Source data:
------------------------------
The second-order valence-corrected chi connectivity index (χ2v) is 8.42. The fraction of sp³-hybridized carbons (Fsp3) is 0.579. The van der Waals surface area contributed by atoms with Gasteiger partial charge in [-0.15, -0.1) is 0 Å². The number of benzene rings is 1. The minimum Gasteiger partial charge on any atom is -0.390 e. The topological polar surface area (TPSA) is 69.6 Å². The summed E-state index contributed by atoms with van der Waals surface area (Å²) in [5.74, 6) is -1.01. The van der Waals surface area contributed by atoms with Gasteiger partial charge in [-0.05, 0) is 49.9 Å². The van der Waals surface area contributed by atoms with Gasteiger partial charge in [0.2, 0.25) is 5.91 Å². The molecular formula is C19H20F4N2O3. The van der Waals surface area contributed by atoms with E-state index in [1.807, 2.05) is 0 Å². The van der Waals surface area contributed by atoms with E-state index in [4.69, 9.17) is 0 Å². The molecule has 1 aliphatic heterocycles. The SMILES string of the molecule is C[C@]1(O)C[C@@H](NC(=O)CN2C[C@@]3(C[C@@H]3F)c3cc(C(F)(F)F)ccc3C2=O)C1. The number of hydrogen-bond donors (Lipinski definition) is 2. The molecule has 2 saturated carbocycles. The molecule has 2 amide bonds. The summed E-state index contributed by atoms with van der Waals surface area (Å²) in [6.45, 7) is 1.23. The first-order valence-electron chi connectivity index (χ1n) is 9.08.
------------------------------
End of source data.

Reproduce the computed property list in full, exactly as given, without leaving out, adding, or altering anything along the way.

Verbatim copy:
The second-order valence-corrected chi connectivity index (χ2v) is 8.42. The fraction of sp³-hybridized carbons (Fsp3) is 0.579. The van der Waals surface area contributed by atoms with Gasteiger partial charge in [-0.15, -0.1) is 0 Å². The number of benzene rings is 1. The minimum Gasteiger partial charge on any atom is -0.390 e. The topological polar surface area (TPSA) is 69.6 Å². The summed E-state index contributed by atoms with van der Waals surface area (Å²) in [5.74, 6) is -1.01. The van der Waals surface area contributed by atoms with Gasteiger partial charge in [-0.05, 0) is 49.9 Å². The van der Waals surface area contributed by atoms with Gasteiger partial charge in [0.2, 0.25) is 5.91 Å². The molecular formula is C19H20F4N2O3. The van der Waals surface area contributed by atoms with E-state index in [1.807, 2.05) is 0 Å². The van der Waals surface area contributed by atoms with E-state index in [4.69, 9.17) is 0 Å². The molecule has 1 aliphatic heterocycles. The SMILES string of the molecule is C[C@]1(O)C[C@@H](NC(=O)CN2C[C@@]3(C[C@@H]3F)c3cc(C(F)(F)F)ccc3C2=O)C1. The number of hydrogen-bond donors (Lipinski definition) is 2. The molecule has 2 saturated carbocycles. The molecule has 2 amide bonds. The summed E-state index contributed by atoms with van der Waals surface area (Å²) in [6.45, 7) is 1.23. The first-order valence-electron chi connectivity index (χ1n) is 9.08.